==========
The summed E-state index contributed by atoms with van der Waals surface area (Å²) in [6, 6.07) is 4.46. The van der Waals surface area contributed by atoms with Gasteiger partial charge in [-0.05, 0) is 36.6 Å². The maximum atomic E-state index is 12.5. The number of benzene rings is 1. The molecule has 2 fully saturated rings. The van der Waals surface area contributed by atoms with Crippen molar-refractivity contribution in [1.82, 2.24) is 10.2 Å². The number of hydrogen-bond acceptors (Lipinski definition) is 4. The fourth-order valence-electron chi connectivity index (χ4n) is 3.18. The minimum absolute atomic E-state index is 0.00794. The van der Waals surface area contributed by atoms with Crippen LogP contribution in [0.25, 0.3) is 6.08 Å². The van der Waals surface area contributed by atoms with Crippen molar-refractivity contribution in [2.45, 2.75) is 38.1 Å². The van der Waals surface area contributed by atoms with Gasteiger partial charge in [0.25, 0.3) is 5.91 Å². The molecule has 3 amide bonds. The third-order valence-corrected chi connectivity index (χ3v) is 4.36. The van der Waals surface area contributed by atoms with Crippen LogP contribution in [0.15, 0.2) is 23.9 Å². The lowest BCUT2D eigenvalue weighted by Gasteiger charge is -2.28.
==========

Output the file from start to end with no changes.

The summed E-state index contributed by atoms with van der Waals surface area (Å²) in [6, 6.07) is 4.46. The van der Waals surface area contributed by atoms with Gasteiger partial charge in [-0.05, 0) is 36.6 Å². The maximum atomic E-state index is 12.5. The number of benzene rings is 1. The molecule has 2 fully saturated rings. The van der Waals surface area contributed by atoms with Crippen molar-refractivity contribution in [1.82, 2.24) is 10.2 Å². The number of hydrogen-bond acceptors (Lipinski definition) is 4. The fourth-order valence-electron chi connectivity index (χ4n) is 3.18. The minimum absolute atomic E-state index is 0.00794. The van der Waals surface area contributed by atoms with Crippen LogP contribution in [0.25, 0.3) is 6.08 Å². The van der Waals surface area contributed by atoms with Crippen molar-refractivity contribution in [2.45, 2.75) is 38.1 Å². The van der Waals surface area contributed by atoms with Gasteiger partial charge in [0.25, 0.3) is 5.91 Å². The molecule has 3 amide bonds. The third-order valence-corrected chi connectivity index (χ3v) is 4.36. The van der Waals surface area contributed by atoms with Crippen LogP contribution in [0.15, 0.2) is 23.9 Å². The lowest BCUT2D eigenvalue weighted by Gasteiger charge is -2.28.